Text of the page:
CAPE TOWN — US Secretary of State Hillary Clinton and Health Minister Aaron Motsoaledi on Wednesday signed an agreement detailing how South Africa will take over HIV/AIDS programmes that have until now been funded by the US.
It is an important development in the relationship between the two countries, signalling US confidence in South Africa’s capacity to manage its HIV epidemic, which is among the world’s worst.
It is the first time the US is stepping back from projects supported by the US President’s Emergency Plan for AIDS Relief (Pepfar), established by former US president George Bush to help fight the disease in some of the countries that have been hardest hit.
"It marks a new chapter in our (countries’) shared fight against HIV," said Ms Clinton at a signing ceremony at a public clinic in Delft, on the Cape Flats.
"We are very impressed and very grateful for what we have seen these past three years … our collaboration has been vast and effective," she said, noting that millions of South Africans had been tested for HIV and put on treatment.
South Africa had also made great strides in combating mother-to-child transmission of HIV, she said.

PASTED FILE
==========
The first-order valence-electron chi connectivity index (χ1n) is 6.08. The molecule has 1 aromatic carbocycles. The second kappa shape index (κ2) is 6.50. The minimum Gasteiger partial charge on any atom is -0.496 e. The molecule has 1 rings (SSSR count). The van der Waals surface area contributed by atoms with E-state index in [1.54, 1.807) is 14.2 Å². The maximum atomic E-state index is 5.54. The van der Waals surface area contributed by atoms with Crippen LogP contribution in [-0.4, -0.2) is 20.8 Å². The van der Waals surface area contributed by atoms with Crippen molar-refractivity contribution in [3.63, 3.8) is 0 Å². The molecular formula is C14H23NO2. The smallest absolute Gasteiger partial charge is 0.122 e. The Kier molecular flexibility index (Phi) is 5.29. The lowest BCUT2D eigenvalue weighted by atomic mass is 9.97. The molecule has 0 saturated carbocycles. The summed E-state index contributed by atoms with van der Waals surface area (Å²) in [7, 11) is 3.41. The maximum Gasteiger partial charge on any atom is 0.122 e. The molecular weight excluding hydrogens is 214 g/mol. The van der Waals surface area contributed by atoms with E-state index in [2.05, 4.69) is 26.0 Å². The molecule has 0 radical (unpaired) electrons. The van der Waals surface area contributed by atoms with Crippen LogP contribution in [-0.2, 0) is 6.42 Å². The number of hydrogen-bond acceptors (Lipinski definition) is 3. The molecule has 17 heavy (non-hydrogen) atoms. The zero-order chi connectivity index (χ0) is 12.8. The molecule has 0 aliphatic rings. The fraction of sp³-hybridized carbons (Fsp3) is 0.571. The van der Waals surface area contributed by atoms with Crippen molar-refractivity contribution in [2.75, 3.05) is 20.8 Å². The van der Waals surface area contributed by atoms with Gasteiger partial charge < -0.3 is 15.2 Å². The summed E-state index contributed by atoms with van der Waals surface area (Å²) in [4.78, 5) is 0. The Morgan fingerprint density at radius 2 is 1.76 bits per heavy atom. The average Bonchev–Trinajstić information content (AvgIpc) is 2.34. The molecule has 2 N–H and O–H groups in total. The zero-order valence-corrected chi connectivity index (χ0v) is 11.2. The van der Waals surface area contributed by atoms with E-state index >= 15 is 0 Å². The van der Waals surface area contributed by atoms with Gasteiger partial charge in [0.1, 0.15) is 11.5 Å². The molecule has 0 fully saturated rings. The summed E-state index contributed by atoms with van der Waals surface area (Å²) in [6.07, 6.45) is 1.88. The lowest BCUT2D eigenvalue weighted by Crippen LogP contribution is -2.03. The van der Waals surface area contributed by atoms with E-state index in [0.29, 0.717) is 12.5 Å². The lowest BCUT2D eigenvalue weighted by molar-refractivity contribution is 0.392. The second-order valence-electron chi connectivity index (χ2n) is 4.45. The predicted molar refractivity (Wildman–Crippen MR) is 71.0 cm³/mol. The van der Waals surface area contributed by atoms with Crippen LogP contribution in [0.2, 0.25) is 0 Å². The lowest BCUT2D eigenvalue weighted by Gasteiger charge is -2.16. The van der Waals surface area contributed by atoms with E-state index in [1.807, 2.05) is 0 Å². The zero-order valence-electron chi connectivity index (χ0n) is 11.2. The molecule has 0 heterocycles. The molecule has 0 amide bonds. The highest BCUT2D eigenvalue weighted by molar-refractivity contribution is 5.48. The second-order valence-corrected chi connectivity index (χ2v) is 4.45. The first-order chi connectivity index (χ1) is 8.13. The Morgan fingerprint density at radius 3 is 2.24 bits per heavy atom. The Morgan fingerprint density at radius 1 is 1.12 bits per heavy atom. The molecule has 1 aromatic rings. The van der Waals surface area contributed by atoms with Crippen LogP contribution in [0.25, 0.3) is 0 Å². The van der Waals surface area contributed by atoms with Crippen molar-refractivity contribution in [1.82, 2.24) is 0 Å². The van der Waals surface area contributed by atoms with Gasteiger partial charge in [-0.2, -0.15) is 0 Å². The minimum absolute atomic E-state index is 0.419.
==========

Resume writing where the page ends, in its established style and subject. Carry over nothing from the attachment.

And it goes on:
Dr Motsoaledi said Pepfar had played an important part in South Africa’s fight against HIV and would continue to do so, despite lower funding levels. It had contributed to the country’s ability to test 20-million people for HIV in the past two years, and helped reduce the rate of transmission of HIV from mother to child from 8% in 2008 to 2.7% in 2011, he said.
"The AIDS-free generation that we all dream about is supported by the US," he said.
South Africa has to date received $3.2bn from Pepfar, the largest investment one country has made in another to fight a single disease.
The bilateral Partnership Framework Implementation Plan signed on Wednesday provides a road map detailing how South Africa will take over Pepfar-funded programmes as the US scales back its financial support. By 2017, its annual HIV/AIDS funding to South Africa will fall to half its current level of $483.7m.
The Treasury has previously said it is committed to filling the funding gap to ensure the government meets its target of treating 3.6-million HIV patients by 2016.
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